The high street is dead. Long live the high street? That is certainly the hope of the authors of a government report calling on local authorities to redevelop redundant retail space into mixed-use schemes better suited to their local communities.

Produced by the Building Better, Building Beautiful Commission, the interim report suggests there is a historic opportunity to improve communities and prevent the urban dilapidation and decay caused by the continued growth of online retail.

“There is clear future for high streets as beautiful, walkable, well-connected places for people to live, work and meet,” it says. “High streets need to be more pleasant, with a greater mix of retail, service, offices and homes. Some may need to be shorter and more intense.”

How commercially viable the conversion of retail to residential is remains open to debate. However, few question the merits of mixed-use as a cure to many of the retail sector’s ills.

So how much scope is there for retail to be redeveloped into the beautiful mixed-use spaces the government is envisaging – and will councils rise to the challenge?

As well as spelling out its vision for the high street, the report calls on local authorities to support the redevelopment of low-density, single-use commercial space, retail parks and large-format supermarkets into mixed ‘finely grained’ schemes featuring homes, retail and commercial uses.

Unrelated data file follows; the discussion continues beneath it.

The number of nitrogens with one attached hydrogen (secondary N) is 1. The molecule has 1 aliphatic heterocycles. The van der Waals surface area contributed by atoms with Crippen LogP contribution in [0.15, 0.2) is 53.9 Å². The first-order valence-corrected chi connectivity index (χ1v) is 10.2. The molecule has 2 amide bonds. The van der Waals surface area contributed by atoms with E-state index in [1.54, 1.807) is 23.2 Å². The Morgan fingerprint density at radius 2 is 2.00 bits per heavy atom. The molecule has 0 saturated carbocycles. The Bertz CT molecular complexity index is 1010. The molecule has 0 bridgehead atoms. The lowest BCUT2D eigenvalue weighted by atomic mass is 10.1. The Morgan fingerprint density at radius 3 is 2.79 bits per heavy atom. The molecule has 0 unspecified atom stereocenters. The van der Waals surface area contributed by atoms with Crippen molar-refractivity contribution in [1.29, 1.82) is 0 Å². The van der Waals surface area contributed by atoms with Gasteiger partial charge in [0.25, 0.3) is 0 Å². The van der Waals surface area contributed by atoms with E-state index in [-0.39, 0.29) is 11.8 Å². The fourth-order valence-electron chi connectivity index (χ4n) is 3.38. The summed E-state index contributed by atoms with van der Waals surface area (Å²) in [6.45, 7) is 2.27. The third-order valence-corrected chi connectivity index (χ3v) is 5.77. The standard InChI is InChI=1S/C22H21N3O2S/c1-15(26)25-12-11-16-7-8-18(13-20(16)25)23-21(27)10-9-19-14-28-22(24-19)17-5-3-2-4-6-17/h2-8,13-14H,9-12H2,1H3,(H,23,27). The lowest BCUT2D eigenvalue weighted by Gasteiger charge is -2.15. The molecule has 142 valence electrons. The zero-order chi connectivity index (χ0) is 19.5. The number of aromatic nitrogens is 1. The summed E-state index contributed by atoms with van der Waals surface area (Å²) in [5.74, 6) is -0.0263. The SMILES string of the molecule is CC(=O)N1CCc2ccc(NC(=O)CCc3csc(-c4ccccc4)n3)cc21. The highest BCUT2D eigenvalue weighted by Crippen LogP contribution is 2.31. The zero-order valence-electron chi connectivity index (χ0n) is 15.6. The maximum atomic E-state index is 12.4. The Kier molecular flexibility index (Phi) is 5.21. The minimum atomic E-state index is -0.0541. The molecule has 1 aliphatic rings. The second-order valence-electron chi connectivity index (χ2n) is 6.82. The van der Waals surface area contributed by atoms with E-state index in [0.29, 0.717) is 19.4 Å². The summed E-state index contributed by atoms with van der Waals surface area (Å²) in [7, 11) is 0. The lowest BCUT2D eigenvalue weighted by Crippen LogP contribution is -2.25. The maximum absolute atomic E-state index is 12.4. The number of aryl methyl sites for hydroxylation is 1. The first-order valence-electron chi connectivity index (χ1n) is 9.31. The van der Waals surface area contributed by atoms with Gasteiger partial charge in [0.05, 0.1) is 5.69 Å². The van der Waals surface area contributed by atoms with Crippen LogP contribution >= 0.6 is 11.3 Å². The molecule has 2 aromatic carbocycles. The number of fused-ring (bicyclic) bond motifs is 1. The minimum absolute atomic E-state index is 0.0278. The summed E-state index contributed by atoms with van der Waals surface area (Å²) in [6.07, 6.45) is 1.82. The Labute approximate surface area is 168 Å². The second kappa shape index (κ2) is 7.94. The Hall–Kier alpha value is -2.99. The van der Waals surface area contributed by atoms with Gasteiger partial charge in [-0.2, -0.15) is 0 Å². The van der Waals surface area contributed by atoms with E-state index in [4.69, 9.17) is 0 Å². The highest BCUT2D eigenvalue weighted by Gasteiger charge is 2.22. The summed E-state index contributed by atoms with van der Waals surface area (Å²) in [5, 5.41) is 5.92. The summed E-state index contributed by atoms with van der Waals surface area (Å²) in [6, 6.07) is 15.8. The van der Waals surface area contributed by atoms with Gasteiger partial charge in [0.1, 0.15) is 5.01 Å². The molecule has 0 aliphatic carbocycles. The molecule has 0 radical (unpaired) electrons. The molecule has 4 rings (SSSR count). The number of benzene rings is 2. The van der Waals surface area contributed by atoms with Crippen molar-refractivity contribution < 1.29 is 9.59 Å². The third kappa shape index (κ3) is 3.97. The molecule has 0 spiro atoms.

There is plenty of scope for this sort of redevelopment, says Chris Thompson, principal consultant, head of retail location strategy, at CACI. “Our research shows that the UK is around 17% over-spaced in terms of retail,” he says.

“However, this is not evenly distributed across the country or across asset types. About half of retail centres are over-spaced but, equally, half have room for more retail. Over-spaced destinations are typically mid-sized towns with no differentiation in retail offer.”

Several UK regions have a growing amount of long-term vacant space. Worse is to come, says Bill Grimsey, former chief executive of Iceland and Focus DIY, and author of the 2013 Grimsey Review, which presented an alternative future for the high street.

He believes that pressure from online retailers will continue to grow. He cites forecasts that online’s overall share of the retail market will increase from around 20% today to 30% by 2030. Meanwhile, half the current supermarket space is expected to be redundant by 2028.